Khandelwal then explained that political parties had “hijacked” the bandh, with politics being played out in the garb of protests. The farmers were nowhere to be seen, Times Now Navbharat alleged, just political parties. The channel then took viewers to a market in Azadpur where a farmer at a mandi described the protesters as “terrorists”.
On sister channel Times Now, Rahul Shivshankar that his viewers were stuck in traffic thanks to the bandh. Traders couldn’t earn a living, he thundered, because farm leaders had forcibly downed shutters of their shops. Salaried people such as himself had to take pay cuts or sit without jobs during the Covid lockdown and the hours lost to the bandh were crucial to them. We’re not quite clear why Shivshankar went on this tangent but he described the bandh as being characterised by “disruption, intimidation, vandalism and utter disregard.”
Shivshankar then imagined scenarios of the strike – which he later called a “siege” – preventing “sons and daughters” from visiting their “ailing parents”. Later, he told a panelist representing the farmers’ views, “You are holding innocent people, who have nothing to do with your protest, to ransom.” Meanwhile, Times Now ominously flashed the hashtag #AndolankarisGoBack.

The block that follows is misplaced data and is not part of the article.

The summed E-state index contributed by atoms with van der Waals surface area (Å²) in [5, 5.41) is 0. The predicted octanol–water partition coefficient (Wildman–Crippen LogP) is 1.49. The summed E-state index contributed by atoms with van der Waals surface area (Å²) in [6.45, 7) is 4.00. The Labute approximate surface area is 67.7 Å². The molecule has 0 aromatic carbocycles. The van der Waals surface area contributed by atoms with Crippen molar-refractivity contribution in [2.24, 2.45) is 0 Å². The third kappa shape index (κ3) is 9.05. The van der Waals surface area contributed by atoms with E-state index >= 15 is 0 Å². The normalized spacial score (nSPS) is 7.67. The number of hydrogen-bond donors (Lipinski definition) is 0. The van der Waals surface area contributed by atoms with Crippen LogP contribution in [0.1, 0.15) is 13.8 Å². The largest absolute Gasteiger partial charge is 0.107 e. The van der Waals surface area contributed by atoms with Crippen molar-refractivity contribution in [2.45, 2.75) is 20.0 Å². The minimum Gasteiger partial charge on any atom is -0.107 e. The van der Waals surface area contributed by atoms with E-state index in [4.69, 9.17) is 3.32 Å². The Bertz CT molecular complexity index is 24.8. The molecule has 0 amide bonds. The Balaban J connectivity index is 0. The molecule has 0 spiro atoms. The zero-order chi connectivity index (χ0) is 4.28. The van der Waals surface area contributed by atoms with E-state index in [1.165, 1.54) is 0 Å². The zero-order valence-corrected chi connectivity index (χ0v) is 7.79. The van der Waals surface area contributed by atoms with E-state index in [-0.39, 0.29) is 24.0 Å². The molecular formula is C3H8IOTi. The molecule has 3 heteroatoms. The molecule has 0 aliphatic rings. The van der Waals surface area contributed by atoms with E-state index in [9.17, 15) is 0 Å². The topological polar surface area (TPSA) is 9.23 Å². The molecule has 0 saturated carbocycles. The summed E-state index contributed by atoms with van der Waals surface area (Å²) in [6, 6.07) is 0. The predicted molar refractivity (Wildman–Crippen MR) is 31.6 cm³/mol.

Times Now used Times Now Navbharat’s video clips of affected people to make its point, though Shivshankar expanded his diatribe to take a dig at Shaheen Bagh. We expected no less.
Now, given how high emotions were running, could Republic be far behind?
On his show, editor-in-chief Arnab Goswami the bandh as a form of “blackmail”. “From traffic jams to violence,” he said, “a few andolanjeevis try to hold India to ransom with a Bharat Bandh call...Citizens refuse to tolerate bandh blackmail; it’s andolanjeevis versus nationalists tonight.”
If you’re wondering what an andolanjeevi is, it’s a word from the prime minister’s vocabulary.
Goswami then brought up the Republic Day protests by the farmers, throwing in a mention of “Khalistan” for good measure. Like Times Now, Shaheen Bagh also found a mention, as Republic proclaimed, “India has seen through the blackmail tactics, whether it was Shaheen Bagh where roads were blocked in the name of anti-CAA protests...And now, when as many as 2,000 andolanjeevis try to hold over two million to ransom with their bandh tactics.